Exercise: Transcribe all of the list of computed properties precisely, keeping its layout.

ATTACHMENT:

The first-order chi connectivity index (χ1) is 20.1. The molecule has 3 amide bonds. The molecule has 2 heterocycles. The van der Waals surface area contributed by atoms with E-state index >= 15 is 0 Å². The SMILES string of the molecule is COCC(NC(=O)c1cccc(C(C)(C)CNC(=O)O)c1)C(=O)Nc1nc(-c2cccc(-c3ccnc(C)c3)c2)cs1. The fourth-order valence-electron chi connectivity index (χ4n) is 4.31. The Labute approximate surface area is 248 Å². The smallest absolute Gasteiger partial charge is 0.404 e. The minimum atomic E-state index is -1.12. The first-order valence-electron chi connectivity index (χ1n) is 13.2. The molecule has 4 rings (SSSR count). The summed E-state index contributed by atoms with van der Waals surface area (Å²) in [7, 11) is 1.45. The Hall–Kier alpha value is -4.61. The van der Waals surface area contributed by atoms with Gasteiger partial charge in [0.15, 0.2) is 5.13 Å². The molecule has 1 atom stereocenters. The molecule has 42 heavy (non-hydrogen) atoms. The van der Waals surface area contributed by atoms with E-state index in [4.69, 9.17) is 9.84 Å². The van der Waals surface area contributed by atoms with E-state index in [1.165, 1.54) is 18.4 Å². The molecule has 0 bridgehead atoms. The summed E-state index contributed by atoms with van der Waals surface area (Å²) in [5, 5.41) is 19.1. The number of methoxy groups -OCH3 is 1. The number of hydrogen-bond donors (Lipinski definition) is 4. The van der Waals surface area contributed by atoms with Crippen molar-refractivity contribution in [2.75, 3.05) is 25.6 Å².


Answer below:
The first-order chi connectivity index (χ1) is 20.1. The molecule has 3 amide bonds. The molecule has 2 heterocycles. The van der Waals surface area contributed by atoms with E-state index >= 15 is 0 Å². The SMILES string of the molecule is COCC(NC(=O)c1cccc(C(C)(C)CNC(=O)O)c1)C(=O)Nc1nc(-c2cccc(-c3ccnc(C)c3)c2)cs1. The fourth-order valence-electron chi connectivity index (χ4n) is 4.31. The Labute approximate surface area is 248 Å². The smallest absolute Gasteiger partial charge is 0.404 e. The minimum atomic E-state index is -1.12. The first-order valence-electron chi connectivity index (χ1n) is 13.2. The molecule has 4 rings (SSSR count). The summed E-state index contributed by atoms with van der Waals surface area (Å²) in [7, 11) is 1.45. The Hall–Kier alpha value is -4.61. The van der Waals surface area contributed by atoms with Gasteiger partial charge in [0.15, 0.2) is 5.13 Å². The molecule has 1 atom stereocenters. The molecule has 42 heavy (non-hydrogen) atoms. The van der Waals surface area contributed by atoms with E-state index in [4.69, 9.17) is 9.84 Å². The van der Waals surface area contributed by atoms with E-state index in [1.165, 1.54) is 18.4 Å². The molecule has 0 bridgehead atoms. The summed E-state index contributed by atoms with van der Waals surface area (Å²) in [5, 5.41) is 19.1. The number of methoxy groups -OCH3 is 1. The number of hydrogen-bond donors (Lipinski definition) is 4. The van der Waals surface area contributed by atoms with Crippen molar-refractivity contribution in [2.75, 3.05) is 25.6 Å².